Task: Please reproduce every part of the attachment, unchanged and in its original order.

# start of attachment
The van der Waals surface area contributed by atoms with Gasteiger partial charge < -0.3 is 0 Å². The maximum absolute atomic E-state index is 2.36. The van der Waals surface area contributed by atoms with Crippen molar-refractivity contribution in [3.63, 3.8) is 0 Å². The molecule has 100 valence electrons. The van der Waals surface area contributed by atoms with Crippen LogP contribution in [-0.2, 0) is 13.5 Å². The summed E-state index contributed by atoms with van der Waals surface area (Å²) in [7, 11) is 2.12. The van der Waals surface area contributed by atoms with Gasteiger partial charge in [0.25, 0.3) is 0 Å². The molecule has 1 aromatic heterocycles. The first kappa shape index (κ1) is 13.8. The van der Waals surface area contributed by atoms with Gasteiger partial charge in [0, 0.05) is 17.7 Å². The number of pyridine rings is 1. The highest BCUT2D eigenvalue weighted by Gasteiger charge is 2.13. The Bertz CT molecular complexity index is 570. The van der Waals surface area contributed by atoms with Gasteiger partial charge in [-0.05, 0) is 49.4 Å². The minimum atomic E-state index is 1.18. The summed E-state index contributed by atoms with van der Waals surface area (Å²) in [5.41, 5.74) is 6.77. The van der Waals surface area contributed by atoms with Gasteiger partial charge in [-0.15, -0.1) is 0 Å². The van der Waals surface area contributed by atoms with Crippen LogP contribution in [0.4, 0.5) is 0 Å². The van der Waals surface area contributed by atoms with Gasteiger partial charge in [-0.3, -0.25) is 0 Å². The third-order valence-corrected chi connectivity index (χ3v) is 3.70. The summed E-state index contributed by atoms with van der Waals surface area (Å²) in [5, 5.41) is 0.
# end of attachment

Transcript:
The van der Waals surface area contributed by atoms with Gasteiger partial charge < -0.3 is 0 Å². The maximum absolute atomic E-state index is 2.36. The van der Waals surface area contributed by atoms with Crippen molar-refractivity contribution in [3.63, 3.8) is 0 Å². The molecule has 100 valence electrons. The van der Waals surface area contributed by atoms with Crippen LogP contribution in [-0.2, 0) is 13.5 Å². The summed E-state index contributed by atoms with van der Waals surface area (Å²) in [7, 11) is 2.12. The van der Waals surface area contributed by atoms with Gasteiger partial charge in [0.25, 0.3) is 0 Å². The molecule has 1 aromatic heterocycles. The first kappa shape index (κ1) is 13.8. The van der Waals surface area contributed by atoms with Gasteiger partial charge in [0, 0.05) is 17.7 Å². The number of pyridine rings is 1. The highest BCUT2D eigenvalue weighted by Gasteiger charge is 2.13. The Bertz CT molecular complexity index is 570. The van der Waals surface area contributed by atoms with Gasteiger partial charge in [-0.05, 0) is 49.4 Å². The minimum atomic E-state index is 1.18. The summed E-state index contributed by atoms with van der Waals surface area (Å²) in [5.41, 5.74) is 6.77. The van der Waals surface area contributed by atoms with Gasteiger partial charge in [-0.15, -0.1) is 0 Å². The van der Waals surface area contributed by atoms with Crippen LogP contribution in [0.4, 0.5) is 0 Å². The van der Waals surface area contributed by atoms with Gasteiger partial charge in [-0.3, -0.25) is 0 Å². The third-order valence-corrected chi connectivity index (χ3v) is 3.70. The summed E-state index contributed by atoms with van der Waals surface area (Å²) in [5, 5.41) is 0.